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Remittance networks and stratified reproduction

Remittance networks and stratified reproduction

Ryan Schram

Mills 169 (A26)


September 6, 2017

Available at http://anthro.rschram.org/1002/6.1


Colen, Shellee. 1995. “‘Like a Mother to Them’: Stratified Reproduction and West Indian Childcare Workers and Employers in New York.” In Conceiving the New World Order: The Global Politics of Reproduction, edited by Faye D. Ginsburg and Rayna Rapp, 78–102. Berkeley, Calif.: University of California Press.

Care chains

Just like the production of commodities for Western markets is now highly globalized, so too is the commodification of care also globalized.

There are commodity chains of reproductive labor, or “global care chains” (Hochschild 2000).

Commodity chains are assembled by capitalist firms using container ships. How are care chains created?

Sending so much more than money

Remittances are transfers of cash from person to person between countries, usually by a migrant worker sending money home to family or relatives to support them.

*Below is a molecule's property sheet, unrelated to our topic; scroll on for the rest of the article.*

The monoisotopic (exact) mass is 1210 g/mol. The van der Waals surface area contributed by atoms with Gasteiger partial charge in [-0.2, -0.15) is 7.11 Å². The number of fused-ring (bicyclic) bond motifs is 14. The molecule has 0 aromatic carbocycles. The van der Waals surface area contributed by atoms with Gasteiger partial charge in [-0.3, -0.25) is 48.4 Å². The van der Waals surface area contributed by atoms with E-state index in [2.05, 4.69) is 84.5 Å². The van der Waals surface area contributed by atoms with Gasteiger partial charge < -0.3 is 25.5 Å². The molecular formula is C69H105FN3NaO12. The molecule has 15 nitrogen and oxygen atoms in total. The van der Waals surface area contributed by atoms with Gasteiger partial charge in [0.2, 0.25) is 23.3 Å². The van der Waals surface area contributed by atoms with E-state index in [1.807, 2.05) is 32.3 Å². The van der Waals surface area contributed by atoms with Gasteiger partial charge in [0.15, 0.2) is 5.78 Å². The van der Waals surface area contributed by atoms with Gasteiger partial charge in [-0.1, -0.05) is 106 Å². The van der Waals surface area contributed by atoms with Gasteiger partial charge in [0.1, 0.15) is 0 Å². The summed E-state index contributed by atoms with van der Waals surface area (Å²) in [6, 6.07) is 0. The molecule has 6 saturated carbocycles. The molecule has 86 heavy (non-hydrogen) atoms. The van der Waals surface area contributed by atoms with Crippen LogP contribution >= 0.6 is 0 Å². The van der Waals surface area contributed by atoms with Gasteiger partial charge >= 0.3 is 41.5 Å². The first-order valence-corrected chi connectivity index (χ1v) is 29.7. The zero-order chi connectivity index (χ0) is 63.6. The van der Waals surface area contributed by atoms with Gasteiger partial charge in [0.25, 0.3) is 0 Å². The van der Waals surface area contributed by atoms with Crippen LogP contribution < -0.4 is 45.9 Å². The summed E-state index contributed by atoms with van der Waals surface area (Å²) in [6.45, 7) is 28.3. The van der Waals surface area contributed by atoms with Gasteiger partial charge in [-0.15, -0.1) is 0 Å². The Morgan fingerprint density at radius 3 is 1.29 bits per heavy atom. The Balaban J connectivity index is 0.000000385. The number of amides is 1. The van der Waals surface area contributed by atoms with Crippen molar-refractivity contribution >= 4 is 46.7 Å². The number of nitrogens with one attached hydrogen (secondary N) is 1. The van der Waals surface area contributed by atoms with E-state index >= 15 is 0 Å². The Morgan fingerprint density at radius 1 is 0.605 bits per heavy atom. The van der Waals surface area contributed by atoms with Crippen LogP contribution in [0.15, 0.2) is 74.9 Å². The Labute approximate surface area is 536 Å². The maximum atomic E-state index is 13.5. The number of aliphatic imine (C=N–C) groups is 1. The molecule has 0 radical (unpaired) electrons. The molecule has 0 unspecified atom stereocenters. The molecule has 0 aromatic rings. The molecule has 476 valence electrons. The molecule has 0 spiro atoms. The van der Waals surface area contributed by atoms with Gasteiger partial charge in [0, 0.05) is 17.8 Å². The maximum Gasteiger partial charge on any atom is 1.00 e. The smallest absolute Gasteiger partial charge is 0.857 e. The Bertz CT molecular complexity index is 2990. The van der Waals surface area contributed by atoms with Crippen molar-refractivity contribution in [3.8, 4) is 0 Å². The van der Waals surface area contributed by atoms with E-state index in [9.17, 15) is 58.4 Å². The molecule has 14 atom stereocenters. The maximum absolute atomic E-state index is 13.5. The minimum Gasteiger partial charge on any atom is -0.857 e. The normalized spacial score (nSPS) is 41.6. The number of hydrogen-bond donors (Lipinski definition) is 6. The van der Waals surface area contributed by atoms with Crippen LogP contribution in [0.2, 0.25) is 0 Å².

Remittances are, in other words, gifts of money. They are ways of doing kinship when you can't be physically present to provide the care you normally would in your role as a family member.

From a macro perspective, remittances are also a major part of the contemporary global economy, especially from the perspective of the so-called developing world, where many immigrants come from.

Gifts make the world go round

  • In many sending countries, remittances sent back are well over what the country receives in foreign development aid.
  • In many of these countries, remittances are equal to or greater than what the country earns from exports. These countries, in other words, participate in global capitalism mainly by exporting people.
  • 133 billion US dollars was sent overseas as remittances in one year (2015).
  • In the same year, Dominican Republic received 5.1 billion dollars, or about 7% of the total value of its economy.
  • In 2015, globally, over US$ 582 billion were sent home as remittances.


Hochschild, Arlie Russell. 2000. “Global Care Chains and Emotional Surplus Value.” In On the Edge: Globalization and the New Millennium, edited by Anthony Giddens and Will Hutton, 130–46. London: SAGE Publications.

A guide to the unit

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